• Not a big deal to me. I got alot of games to play.
  • Well, it has its pros and cons, in a way I understand Phill Spencer. Imagine if AAA games did the same. So yes, indie devs should be supported, but come on, they sometimes behave like prima donnas with a foul mouth and a hipster beard.
  • I totally understand Phil! He's helped turn the Xbox image around so much. We wouldn't be anywhere without him. I just don't see a need for this clause. Some AAA studios act the same way btw.
  • Well Microsoft saying they want their customers to feel special bringing it on time with other console launch? So why did you not publish halo series or gears of war series on windows? And wat abt "timed exclusive" of rise of tomb raider on xbox one, why were pc gamers who also use Microsoft windows left out? Double standards of Microsoft!
  • Come on Wpc Team. You may have the power to talk to Microsoft. Help them making the right decisions. For us! I love the Forest and Xbone!
  • When did they backtrack on making the Xbox One a dev kit? I remember them saying a few months ago that its coming sometime within the next year. Actually, I think some hackers already found a way to enable a dev mode after an Xbox update came out
  • They said it's on the roadmap but it's not a priority. It needs to be a priority.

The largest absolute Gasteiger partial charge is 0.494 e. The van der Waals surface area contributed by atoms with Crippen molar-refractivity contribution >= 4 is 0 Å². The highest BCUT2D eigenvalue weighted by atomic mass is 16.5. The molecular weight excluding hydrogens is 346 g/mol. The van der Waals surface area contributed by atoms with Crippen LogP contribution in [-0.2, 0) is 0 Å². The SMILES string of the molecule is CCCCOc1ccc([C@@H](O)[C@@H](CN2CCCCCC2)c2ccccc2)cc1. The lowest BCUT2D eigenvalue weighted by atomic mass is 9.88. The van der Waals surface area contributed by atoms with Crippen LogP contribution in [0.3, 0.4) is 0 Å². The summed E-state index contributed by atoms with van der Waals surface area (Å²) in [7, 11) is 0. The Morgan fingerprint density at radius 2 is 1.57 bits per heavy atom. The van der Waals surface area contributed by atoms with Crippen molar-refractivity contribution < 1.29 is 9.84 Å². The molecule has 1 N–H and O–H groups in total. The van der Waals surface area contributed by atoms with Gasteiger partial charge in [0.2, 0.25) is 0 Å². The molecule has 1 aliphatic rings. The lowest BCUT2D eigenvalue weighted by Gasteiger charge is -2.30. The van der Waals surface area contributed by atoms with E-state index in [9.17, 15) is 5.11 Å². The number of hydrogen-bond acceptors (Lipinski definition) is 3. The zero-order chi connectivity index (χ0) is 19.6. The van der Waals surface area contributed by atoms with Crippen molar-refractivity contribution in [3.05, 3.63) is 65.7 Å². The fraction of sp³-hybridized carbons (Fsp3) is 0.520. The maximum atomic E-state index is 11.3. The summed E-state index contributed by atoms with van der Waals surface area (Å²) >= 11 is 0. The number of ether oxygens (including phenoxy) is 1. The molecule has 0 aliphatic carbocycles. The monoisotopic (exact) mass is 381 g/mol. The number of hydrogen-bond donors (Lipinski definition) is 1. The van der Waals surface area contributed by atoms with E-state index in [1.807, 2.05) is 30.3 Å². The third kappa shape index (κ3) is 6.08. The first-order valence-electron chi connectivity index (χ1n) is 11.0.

• It is ridiculously easy to "get around" the parity clause on the One.  Look at how many of the ID@Xbox games came out first on PC or PlayStation, some of which are even promoted by Microsoft at events like Gamescon and E3.  Clearly it isn't that restrictive.  The parity clause is effectively to protect developers from putting out a game on PS/PC/other, then a month later release it on the One when the demand for the game is signficantly less due to consumers having already taken the opportunity to buy the game on another platform. Microsoft actually does a lot for indie developer through their ID@Xbox program, including a lot of free dev kits and professional help.  It's not unreasonable for the other end of the contract to be "please release your game when you release on other platforms, or work out some other agreement with us".  That's business. And indies aren't somehow insulated from normal business practices.  They are the video game's small businesses, the industry's "Mom and Pop stores".  Expecting them to have to partcipate in a "give and take" is just a normal part of every industry, and that needs to be understood.